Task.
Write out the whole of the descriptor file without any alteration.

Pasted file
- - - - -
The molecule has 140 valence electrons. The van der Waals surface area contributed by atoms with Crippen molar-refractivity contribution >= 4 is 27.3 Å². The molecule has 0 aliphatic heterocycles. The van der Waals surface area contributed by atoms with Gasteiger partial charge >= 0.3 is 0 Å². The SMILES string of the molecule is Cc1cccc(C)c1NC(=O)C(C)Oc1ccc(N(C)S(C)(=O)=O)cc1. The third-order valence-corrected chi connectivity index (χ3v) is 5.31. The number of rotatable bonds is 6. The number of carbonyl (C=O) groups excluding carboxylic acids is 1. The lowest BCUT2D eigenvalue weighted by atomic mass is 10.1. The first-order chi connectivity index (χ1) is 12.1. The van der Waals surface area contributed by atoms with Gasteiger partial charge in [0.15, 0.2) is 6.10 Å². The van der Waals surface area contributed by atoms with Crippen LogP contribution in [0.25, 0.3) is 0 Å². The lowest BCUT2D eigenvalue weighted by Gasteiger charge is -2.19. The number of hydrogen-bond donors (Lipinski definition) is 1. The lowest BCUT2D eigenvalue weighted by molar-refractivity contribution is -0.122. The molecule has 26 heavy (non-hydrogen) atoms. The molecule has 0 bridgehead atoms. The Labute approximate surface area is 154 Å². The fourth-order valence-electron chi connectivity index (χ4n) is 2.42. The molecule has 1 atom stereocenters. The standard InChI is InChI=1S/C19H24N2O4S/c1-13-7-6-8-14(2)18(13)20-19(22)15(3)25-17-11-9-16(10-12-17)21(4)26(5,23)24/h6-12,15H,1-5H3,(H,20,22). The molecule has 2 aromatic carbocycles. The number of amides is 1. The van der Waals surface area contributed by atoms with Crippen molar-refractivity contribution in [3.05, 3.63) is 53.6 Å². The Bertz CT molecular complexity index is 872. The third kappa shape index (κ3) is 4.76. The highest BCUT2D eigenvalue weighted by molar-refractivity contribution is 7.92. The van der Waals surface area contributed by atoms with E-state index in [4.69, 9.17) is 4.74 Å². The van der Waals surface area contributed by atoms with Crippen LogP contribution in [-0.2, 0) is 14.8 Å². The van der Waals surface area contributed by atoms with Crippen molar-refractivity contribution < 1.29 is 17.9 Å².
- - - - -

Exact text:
The molecule has 140 valence electrons. The van der Waals surface area contributed by atoms with Crippen molar-refractivity contribution >= 4 is 27.3 Å². The molecule has 0 aliphatic heterocycles. The van der Waals surface area contributed by atoms with Gasteiger partial charge >= 0.3 is 0 Å². The SMILES string of the molecule is Cc1cccc(C)c1NC(=O)C(C)Oc1ccc(N(C)S(C)(=O)=O)cc1. The third-order valence-corrected chi connectivity index (χ3v) is 5.31. The number of rotatable bonds is 6. The number of carbonyl (C=O) groups excluding carboxylic acids is 1. The lowest BCUT2D eigenvalue weighted by atomic mass is 10.1. The first-order chi connectivity index (χ1) is 12.1. The van der Waals surface area contributed by atoms with Gasteiger partial charge in [0.15, 0.2) is 6.10 Å². The van der Waals surface area contributed by atoms with Crippen LogP contribution in [0.25, 0.3) is 0 Å². The lowest BCUT2D eigenvalue weighted by Gasteiger charge is -2.19. The number of hydrogen-bond donors (Lipinski definition) is 1. The lowest BCUT2D eigenvalue weighted by molar-refractivity contribution is -0.122. The molecule has 26 heavy (non-hydrogen) atoms. The molecule has 0 bridgehead atoms. The Labute approximate surface area is 154 Å². The fourth-order valence-electron chi connectivity index (χ4n) is 2.42. The molecule has 1 atom stereocenters. The standard InChI is InChI=1S/C19H24N2O4S/c1-13-7-6-8-14(2)18(13)20-19(22)15(3)25-17-11-9-16(10-12-17)21(4)26(5,23)24/h6-12,15H,1-5H3,(H,20,22). The molecule has 2 aromatic carbocycles. The number of amides is 1. The van der Waals surface area contributed by atoms with Crippen molar-refractivity contribution in [3.05, 3.63) is 53.6 Å². The Bertz CT molecular complexity index is 872. The third kappa shape index (κ3) is 4.76. The highest BCUT2D eigenvalue weighted by molar-refractivity contribution is 7.92. The van der Waals surface area contributed by atoms with E-state index in [4.69, 9.17) is 4.74 Å². The van der Waals surface area contributed by atoms with Crippen LogP contribution in [-0.2, 0) is 14.8 Å². The van der Waals surface area contributed by atoms with Crippen molar-refractivity contribution < 1.29 is 17.9 Å².